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IRS Debt

There are several reasons why people have IRS debt. People who are self-employed often fail to set aside sufficient funds to pay taxes by the due date. Employed individuals fail to establish the proper number of dependents, resulting in insufficient tax deductions from their paycheck. People sell real estate and don't acknowledge their capital gains. Others file bankruptcy and don't realize they have to pay tax against debts which are written-off.

Regardless of the type of IRS debt you may have, it is always smart to work with a tax accountant. Depending on the circumstances and amount of IRS debt owed, the Internal Revenue Service is usually willing to work with tax payers to establish a payment plan or write-off a portion of outstanding taxes.

Ignoring IRS debt collection letters will only result in penalties, late fees, higher level of debt, and in some cases, jail time. Therefore, if you owe the U.S. government money, it is time to take action and stop procrastinating about clearing up tax debt.

If you aren't certain how much IRS debt is owed, the first step involves contacting the Internal Revenue Service. IRS taxpayer assistance call centers are open Monday through Friday from 7 a.m. to 10 p.m. Individual taxpayers can obtain assistance by calling 1-800-829-1040, while business owners can call 1-800-829-4933 for tax help.

Both individual and business taxpayers can establish online IRS payment plans by submitting Form 9465 Taxpayer Installment Agreement Request. This IRS debt payment plan is available to tax payers who owe $25,000 or less. Taxpayers can choose one of three tax payment options: pay in full, short term extension, or monthly payment plan.

In order to obtain approval for an IRS debt payment plan, taxpayers must file all tax returns which are due and be eligible for installment payments. Presently, the IRS charges a $105 user fee which is added to the amount of delinquent IRS tax debt. If taxpayers establish a direct deposit account, the user fee is reduced to $52.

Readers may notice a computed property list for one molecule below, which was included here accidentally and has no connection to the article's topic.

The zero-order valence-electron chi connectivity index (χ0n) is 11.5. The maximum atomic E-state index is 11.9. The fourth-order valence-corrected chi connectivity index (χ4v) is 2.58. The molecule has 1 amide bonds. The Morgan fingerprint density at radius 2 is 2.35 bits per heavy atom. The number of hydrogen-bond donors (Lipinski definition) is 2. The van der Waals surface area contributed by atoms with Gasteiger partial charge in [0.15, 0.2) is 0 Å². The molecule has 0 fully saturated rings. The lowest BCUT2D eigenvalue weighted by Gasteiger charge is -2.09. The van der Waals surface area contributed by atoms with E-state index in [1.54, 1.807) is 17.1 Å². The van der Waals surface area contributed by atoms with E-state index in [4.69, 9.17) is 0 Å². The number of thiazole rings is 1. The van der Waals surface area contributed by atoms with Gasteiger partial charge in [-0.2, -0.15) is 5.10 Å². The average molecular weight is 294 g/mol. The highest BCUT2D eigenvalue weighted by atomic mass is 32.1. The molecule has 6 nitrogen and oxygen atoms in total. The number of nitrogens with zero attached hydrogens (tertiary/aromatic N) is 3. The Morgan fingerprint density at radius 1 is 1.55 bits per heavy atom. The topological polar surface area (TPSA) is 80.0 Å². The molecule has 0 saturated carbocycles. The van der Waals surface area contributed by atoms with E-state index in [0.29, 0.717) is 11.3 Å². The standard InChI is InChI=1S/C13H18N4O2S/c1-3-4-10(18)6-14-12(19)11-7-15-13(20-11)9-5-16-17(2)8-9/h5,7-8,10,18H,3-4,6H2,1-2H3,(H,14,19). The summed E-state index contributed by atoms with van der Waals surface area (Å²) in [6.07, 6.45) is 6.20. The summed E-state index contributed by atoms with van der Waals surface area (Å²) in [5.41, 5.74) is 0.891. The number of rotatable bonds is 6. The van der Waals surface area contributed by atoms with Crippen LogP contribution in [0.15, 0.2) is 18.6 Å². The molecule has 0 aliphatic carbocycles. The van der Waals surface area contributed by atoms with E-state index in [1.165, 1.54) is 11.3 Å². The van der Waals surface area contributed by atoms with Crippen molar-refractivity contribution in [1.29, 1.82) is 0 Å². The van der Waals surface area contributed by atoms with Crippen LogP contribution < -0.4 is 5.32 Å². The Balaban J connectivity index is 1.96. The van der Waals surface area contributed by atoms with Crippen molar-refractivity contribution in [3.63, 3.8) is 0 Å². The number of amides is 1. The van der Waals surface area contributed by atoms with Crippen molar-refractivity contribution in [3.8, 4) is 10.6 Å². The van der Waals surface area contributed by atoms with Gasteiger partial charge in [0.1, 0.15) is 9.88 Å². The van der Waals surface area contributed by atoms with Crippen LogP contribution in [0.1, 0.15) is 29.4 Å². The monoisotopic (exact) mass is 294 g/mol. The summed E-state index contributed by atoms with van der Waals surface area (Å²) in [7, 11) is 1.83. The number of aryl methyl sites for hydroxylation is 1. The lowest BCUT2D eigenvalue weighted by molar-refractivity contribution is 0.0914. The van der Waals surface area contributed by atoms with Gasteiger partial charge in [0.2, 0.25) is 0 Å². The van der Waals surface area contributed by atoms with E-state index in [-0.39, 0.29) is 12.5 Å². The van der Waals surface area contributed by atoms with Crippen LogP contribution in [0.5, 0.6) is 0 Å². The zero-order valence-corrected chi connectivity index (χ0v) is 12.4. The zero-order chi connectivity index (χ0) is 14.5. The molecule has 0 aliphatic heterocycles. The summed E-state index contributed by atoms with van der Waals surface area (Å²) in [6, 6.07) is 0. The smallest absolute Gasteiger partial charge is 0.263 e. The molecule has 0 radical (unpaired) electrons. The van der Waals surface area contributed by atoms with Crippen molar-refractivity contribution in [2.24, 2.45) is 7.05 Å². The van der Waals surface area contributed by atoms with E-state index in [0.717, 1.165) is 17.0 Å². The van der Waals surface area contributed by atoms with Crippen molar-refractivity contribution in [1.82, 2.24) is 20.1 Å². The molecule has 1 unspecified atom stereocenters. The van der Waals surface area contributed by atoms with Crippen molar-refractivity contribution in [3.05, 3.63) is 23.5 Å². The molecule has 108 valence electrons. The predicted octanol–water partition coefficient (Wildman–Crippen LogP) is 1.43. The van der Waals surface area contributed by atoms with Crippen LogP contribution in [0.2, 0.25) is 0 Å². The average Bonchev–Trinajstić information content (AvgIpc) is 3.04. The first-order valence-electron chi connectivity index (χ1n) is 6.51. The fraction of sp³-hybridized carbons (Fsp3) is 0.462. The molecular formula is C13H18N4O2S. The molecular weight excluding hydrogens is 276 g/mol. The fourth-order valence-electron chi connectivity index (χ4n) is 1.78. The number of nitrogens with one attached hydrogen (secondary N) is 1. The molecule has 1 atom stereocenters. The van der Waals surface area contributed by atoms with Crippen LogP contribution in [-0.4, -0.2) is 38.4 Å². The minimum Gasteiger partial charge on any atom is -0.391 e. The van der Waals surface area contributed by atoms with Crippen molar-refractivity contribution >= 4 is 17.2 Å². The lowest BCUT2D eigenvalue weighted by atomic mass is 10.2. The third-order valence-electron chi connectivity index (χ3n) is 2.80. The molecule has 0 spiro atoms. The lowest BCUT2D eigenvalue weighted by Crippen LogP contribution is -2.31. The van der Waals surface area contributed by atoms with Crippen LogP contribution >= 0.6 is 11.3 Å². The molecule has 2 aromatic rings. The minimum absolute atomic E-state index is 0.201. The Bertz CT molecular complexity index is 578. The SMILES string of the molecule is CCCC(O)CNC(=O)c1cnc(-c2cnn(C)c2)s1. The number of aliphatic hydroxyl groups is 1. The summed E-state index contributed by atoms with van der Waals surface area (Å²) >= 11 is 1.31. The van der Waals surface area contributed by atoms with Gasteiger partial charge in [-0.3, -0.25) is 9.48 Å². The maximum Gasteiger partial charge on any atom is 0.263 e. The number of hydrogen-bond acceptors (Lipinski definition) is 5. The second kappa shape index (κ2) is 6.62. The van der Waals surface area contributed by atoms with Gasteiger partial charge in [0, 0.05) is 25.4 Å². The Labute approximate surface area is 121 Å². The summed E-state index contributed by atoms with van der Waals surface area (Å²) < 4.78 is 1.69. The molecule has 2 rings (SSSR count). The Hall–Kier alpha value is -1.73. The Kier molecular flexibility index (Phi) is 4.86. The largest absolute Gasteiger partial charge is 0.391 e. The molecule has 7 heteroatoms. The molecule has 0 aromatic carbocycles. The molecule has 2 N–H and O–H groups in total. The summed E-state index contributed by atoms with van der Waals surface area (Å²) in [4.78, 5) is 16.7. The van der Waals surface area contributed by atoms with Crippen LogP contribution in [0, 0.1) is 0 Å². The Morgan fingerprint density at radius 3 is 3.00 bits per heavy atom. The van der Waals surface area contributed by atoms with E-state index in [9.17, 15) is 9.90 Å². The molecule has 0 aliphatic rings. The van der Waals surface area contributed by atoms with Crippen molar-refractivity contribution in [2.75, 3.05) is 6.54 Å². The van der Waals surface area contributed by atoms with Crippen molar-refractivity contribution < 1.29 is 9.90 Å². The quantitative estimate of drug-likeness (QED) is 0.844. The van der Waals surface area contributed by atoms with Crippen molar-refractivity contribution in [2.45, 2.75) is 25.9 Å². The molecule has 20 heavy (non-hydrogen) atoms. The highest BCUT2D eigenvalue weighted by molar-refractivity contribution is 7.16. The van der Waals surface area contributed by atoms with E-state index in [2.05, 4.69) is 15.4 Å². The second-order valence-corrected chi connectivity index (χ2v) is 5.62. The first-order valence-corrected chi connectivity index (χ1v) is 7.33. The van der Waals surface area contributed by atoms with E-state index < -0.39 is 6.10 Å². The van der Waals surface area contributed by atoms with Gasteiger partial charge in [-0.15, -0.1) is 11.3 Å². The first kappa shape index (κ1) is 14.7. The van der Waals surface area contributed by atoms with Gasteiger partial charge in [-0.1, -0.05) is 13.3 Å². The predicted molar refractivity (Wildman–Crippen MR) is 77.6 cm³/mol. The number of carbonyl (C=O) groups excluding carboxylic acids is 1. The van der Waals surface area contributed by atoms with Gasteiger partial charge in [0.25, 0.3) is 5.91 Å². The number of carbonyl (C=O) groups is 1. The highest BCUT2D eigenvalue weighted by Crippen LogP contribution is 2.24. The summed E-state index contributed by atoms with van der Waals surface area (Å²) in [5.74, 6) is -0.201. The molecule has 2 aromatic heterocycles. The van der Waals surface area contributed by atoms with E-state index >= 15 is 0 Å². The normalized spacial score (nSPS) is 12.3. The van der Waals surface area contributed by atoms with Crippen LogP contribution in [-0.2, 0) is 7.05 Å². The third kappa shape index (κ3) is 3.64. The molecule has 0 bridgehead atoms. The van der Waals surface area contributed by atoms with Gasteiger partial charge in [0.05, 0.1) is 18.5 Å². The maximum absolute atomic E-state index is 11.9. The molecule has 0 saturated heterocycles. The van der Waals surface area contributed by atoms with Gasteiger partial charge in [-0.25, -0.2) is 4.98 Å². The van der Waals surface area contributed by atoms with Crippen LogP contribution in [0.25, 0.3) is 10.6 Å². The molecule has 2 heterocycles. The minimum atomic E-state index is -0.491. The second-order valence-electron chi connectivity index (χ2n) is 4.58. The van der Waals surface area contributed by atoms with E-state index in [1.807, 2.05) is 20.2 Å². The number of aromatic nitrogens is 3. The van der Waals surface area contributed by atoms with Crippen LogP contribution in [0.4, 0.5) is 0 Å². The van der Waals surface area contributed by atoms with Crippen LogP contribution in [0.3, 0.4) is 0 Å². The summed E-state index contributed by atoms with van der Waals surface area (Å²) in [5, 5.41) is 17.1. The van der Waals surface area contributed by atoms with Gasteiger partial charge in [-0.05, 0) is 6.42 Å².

It is important to understand the IRS assessed interest and penalties against back taxes, as well as against taxpayers who fail to submit a tax return. Individuals who do not file taxes will incur a failure-to-file penalty of 5-percent for each month the tax return is late, with a maximum penalty of 25-percent.

Taxpayers who file a tax return, but do not pay their tax bill will be assessed a failure-to-pay penalty of 1/2-percent for each month the IRS debt is not paid in full. This penalty is calculated from the original filing date until the back taxes are paid in full. If you owe $10,000 in delinquent taxes, the IRS will add $500 in failure-to-pay penalties each month. As you can see, this will quickly make the IRS debt burden substantially more difficult to repay.

The Internal Revenue Service also charges interest for underpayment of tax. Interest is assessed on unpaid IRS debt and calculated on a daily basis.

Taxpayers who fail to file annual tax returns and fail to pay can amass substantial penalties and interest. Therefore, it is crucial to take control of the situation immediately.

Taxpayers who owe $10,000 or more in IRS debt may qualify for the IRS Partial Payment Installment Agreement. This option generally requires assistance from a tax attorney. Taxpayers must file past due tax returns prior to requesting this special tax payment plan option. Once approved, tax payers submit monthly payments according to their IRS agreement. Once installment terms are fulfilled, the IRS forgives the remaining tax debt.

Taxpayers who can afford to pay a reasonable amount of IRS debt may qualify for Offer in Compromise. Using this tax relief option, the IRS can agree to accept less than the full amount owed in back taxes.

Offer in Compromise is used when the IRS believes there is little chance of ever collecting the full amount of IRS debt from the taxpayer. When this tax relief option is used, taxpayers agree to let the Internal Revenue Service retain future tax refunds which will be credited to the outstanding taxes. Additionally, taxpayers must submit monthly payments until the agreed upon amount is paid in full.

Taxpayers who lost their home to foreclosure may qualify for tax relief under the Mortgage Forgiveness Debt Relief Act of 2007. Debt reduced through mortgage refinancing of a principal residence or debt forgiven through foreclosure, may qualify.

Taxpayers who filed personal or business bankruptcy must adhere to tax codes outlined in IRS publication 908 Bankruptcy Tax Guide. Debt cancellation through bankruptcy is a complicated matter that is best handled by a Certified Public Accountant or tax attorney.

While IRS debt can be overwhelming to deal with, there are solutions available. Taxpayers who are proactive in their attempts to pay unpaid tax debts will have better success than those who choose to ignore the problem. Answers to all tax questions can be found at

If you are having debt problems or want to learn how to regain control of personal finance, take time to browse our money management and IRS debt article library. Subscribe to our mailing list to receive notification when new articles are published.